# Conditional expectation of two continuous variables

So I have continuous random variables $X$ and $Y$ which have $\mu_x$ and $\mu_y$ as their means and variances $\sigma_x^2$ and $\sigma_y^2$ and correlation $\rho$.

Find $E(Y\mid X)$.

I know that $E(Y\mid X)=\int_{R} y \left[\frac{f(x,y)}{f_X(x)}\right]dy$.

I don't understand how to find the PDFs based on the given information. I realize that this is the regression function, but I don't understand how to approach this.

Regards

• Do you know the distribution of $X$ and $Y$? Such as,are they normally distributed? – Deep North Oct 5 '15 at 0:55
• @DeepNorth Knowing that $X$ and $Y$ are normally distributed does not help in this problem. Knowing that $X$ and $Y$ are jointly normally distributed does; cf. the answer by Vimal. – Dilip Sarwate Oct 5 '15 at 1:36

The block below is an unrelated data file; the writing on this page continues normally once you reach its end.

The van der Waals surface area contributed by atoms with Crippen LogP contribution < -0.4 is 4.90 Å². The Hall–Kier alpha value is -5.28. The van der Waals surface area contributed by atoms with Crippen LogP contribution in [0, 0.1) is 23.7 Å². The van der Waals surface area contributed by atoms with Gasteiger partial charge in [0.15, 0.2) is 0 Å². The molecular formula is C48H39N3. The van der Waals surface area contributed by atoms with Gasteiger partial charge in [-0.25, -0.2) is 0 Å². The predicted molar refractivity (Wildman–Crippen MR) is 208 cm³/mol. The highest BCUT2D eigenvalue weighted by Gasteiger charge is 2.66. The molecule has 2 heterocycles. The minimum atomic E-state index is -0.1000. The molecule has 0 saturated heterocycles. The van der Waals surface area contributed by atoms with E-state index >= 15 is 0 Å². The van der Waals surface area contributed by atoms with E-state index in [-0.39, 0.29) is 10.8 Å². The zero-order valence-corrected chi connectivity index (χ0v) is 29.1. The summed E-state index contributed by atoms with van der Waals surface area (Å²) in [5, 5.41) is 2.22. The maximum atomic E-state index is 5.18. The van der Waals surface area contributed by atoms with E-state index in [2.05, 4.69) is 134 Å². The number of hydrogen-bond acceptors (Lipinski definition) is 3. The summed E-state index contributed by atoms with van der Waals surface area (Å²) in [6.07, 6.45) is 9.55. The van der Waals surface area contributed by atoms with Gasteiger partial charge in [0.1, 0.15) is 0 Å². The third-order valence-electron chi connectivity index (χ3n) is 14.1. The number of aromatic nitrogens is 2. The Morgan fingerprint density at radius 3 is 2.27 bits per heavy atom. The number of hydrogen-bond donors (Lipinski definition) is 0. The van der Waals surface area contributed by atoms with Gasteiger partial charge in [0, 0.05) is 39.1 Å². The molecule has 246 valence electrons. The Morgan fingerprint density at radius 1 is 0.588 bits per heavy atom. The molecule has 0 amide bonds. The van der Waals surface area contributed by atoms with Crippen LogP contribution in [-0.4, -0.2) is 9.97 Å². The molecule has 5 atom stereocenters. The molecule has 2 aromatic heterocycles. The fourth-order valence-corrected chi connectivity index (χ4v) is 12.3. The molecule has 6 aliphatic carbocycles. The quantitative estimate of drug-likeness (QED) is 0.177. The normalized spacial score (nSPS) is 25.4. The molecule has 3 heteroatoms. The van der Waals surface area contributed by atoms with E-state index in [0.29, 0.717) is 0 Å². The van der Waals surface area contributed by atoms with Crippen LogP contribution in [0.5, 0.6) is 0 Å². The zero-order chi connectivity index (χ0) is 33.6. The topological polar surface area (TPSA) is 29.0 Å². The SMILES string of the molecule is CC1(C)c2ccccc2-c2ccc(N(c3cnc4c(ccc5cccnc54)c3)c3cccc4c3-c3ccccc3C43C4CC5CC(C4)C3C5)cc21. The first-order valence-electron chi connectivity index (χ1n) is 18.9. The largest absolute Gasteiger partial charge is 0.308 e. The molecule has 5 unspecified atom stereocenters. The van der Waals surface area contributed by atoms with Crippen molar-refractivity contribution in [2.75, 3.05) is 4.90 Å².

You haven't specified the probability densities for the two random variables, but if you assume a multivariate normal distribution, you can easily compute the entire conditional distribution $p(Y|X=x)$. Its expectation is simply:
$E[Y|X=x] = \mu_y + \frac{\sigma_y}{\sigma_x} \rho (x - \mu_x)$.
• Does this have to do with $E(Y|X)=\int y(f(x,y)/f_x(x))dy$ – jimduquettesucked Oct 5 '15 at 2:49
• Yes, that is correct. A brute-force way is to substitute the value of $f(x,y)$ with the formula for a bivariate normal and simplify it. There's another clever way, which is easy to argue once you do the brute-force way. Both approaches are described in this post: stats.stackexchange.com/questions/30588/…. – Vimal Oct 5 '15 at 4:34